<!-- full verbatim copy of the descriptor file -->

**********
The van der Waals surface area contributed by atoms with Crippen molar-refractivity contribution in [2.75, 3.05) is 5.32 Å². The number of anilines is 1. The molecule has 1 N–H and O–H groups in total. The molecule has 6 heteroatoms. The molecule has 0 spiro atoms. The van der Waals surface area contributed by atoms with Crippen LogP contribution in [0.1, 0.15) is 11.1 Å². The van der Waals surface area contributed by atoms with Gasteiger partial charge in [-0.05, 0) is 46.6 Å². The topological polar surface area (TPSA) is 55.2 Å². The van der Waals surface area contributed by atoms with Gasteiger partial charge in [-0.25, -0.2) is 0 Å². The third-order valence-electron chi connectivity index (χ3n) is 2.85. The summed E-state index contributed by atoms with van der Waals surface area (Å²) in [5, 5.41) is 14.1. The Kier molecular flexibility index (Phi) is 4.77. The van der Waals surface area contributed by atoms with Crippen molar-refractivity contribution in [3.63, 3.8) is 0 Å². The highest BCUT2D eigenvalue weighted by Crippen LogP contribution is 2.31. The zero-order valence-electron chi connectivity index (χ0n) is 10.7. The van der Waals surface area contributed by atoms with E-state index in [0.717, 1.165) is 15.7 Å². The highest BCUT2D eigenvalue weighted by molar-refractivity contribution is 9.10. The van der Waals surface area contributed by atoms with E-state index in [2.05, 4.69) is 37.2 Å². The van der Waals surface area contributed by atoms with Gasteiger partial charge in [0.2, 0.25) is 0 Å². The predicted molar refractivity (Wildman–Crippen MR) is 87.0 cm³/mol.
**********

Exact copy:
The van der Waals surface area contributed by atoms with Crippen molar-refractivity contribution in [2.75, 3.05) is 5.32 Å². The number of anilines is 1. The molecule has 1 N–H and O–H groups in total. The molecule has 6 heteroatoms. The molecule has 0 spiro atoms. The van der Waals surface area contributed by atoms with Crippen LogP contribution in [0.1, 0.15) is 11.1 Å². The van der Waals surface area contributed by atoms with Gasteiger partial charge in [-0.05, 0) is 46.6 Å². The topological polar surface area (TPSA) is 55.2 Å². The van der Waals surface area contributed by atoms with Gasteiger partial charge in [-0.25, -0.2) is 0 Å². The third-order valence-electron chi connectivity index (χ3n) is 2.85. The summed E-state index contributed by atoms with van der Waals surface area (Å²) in [5, 5.41) is 14.1. The Kier molecular flexibility index (Phi) is 4.77. The van der Waals surface area contributed by atoms with Crippen molar-refractivity contribution in [3.63, 3.8) is 0 Å². The highest BCUT2D eigenvalue weighted by Crippen LogP contribution is 2.31. The zero-order valence-electron chi connectivity index (χ0n) is 10.7. The van der Waals surface area contributed by atoms with E-state index in [0.717, 1.165) is 15.7 Å². The highest BCUT2D eigenvalue weighted by molar-refractivity contribution is 9.10. The van der Waals surface area contributed by atoms with E-state index in [2.05, 4.69) is 37.2 Å². The van der Waals surface area contributed by atoms with Gasteiger partial charge in [0.2, 0.25) is 0 Å². The predicted molar refractivity (Wildman–Crippen MR) is 87.0 cm³/mol.